No Exit: A voice for Globelics? Reflections on research on global governance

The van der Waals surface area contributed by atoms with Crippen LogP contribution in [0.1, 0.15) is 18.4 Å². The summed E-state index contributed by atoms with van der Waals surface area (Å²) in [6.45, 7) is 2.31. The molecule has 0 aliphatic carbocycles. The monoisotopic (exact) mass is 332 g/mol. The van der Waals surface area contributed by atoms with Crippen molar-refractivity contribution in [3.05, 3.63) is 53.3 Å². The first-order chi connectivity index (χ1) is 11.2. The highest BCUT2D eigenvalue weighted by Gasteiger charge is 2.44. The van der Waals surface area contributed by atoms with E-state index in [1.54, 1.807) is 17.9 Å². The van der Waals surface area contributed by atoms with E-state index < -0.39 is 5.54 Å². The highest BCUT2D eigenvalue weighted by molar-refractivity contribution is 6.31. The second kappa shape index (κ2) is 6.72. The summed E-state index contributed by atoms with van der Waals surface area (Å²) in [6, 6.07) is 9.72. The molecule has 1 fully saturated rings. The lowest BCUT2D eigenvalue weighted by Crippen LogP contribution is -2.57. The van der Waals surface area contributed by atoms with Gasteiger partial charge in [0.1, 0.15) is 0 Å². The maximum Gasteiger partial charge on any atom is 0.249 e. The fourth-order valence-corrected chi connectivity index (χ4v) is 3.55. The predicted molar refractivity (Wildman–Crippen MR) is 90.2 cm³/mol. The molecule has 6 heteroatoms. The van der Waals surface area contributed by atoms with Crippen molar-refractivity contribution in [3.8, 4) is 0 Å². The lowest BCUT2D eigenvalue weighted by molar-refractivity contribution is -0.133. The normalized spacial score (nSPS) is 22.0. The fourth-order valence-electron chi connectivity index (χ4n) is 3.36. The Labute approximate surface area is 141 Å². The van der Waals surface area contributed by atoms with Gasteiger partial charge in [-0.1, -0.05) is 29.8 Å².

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This paper addresses the issue of global governance. At first sight this is a topic which appears to fall beyond the “village borders” of the Globelics initiative. The analytical focus for the Globelics network proposed last year (Lundvall and Soete, 2002) was upon national innovation and competence building systems, paying in particular attention to international comparative analyses with respect to the “south”. The geographical emphasis on low(er) income countries appeared justified by the impression of an increasing tendency towards research diversion in this area in favor of international, high income countries’, comparative analyses, providing policy advice and support to various countries’ attempts at becoming the most competitive or knowledge intensive regions in the world. At the same time, the definition of innovation system was kept broad: “rooted in the production and human resource development system” to quote Lundvall (2002) rather than just limited to the R&D system. There were several reasons which justified such an approach. Thus as Lundvall noted: “Several OECD-countries that are characterised by a low-tech specialisation in production and exports are among the countries in the world with the highest GNP per capita. To focus on the rather small part of the economy engaged in formal R&D-activities would give very limited insights regarding the growth potential for these countries and the same would be true for low income countries. A second reason has to do with the fact that empirical studies only partially support the original hypothesis in Lundvall (1985) about innovations systems as primarily constituted by inter-firm, user-producer relationships. It is an obvious alternative to broaden the perspective on regional and national systems and to see them as constituted also by a common knowledge base embedded in local institutions and embodied in people living and working in the region. The final and perhaps the most important reason for taking the broader view has to do with the developments toward a ‘learning economy’. This hypothesis points to the need to give stronger emphasis to the analysis of the development of human and organisational capabilities. In the national education systems people learn specific ways to learn. In labour markets they experience nation specific incentive systems and norms will have an impact on how and what they learn.” (Lundvall, 2002). But such insights will of course also have to fit the rather radically changing external, international environment. As we already indicated last year, we side on this issue with Ulrich Beck: “a fundamental change is occurring in the nature of the social and political – an erosion of anthropological certitudes which compels the social sciences to modify their theoretical tools… the crucial question is how, beyond the mere assertion of an epochal break, sociology can strengthen its theoretical, methodological and organizational foundations by making them more concrete or focused and in this was ultimately renew its claim to another enlightenment. The keyword in this international controversy is globalisation. The consequences of this for society (and sociology) have been spelt out most clearly in the English-speaking countries… where it has been forcefully argued that conventional social and political science remains caught up in a national-territorial concept of society. Critics of ‘methodological nationalism’ processes and that the national framework is still the one best suited to measure and analyse major social, economic and political changes. The social sciences are thus found guilty of ‘embedded statism’ and thought is given to a reorganization of the interdisciplinary field…”(Beck, 2002) The focus on “national” systems of innovations is from this perspective invaluable in bringing to the forefront the importance of such “state” institutions in inducing or hindering processes of national competence building in a variety of different countries. The attempts at comparative learning through such detailed studies have actually formed the basis for the hype of innovation policy benchmarking exercises carried out within the EU and across the EU, the US and Japan. Following Beck though, there is in our view, here too a need to broaden this framework in line with the rapid rise in globalisation pressures and the existing lack of global governance. It is to the latter issue that this paper hopes to make a small contribution. After all, our network is named Globelics.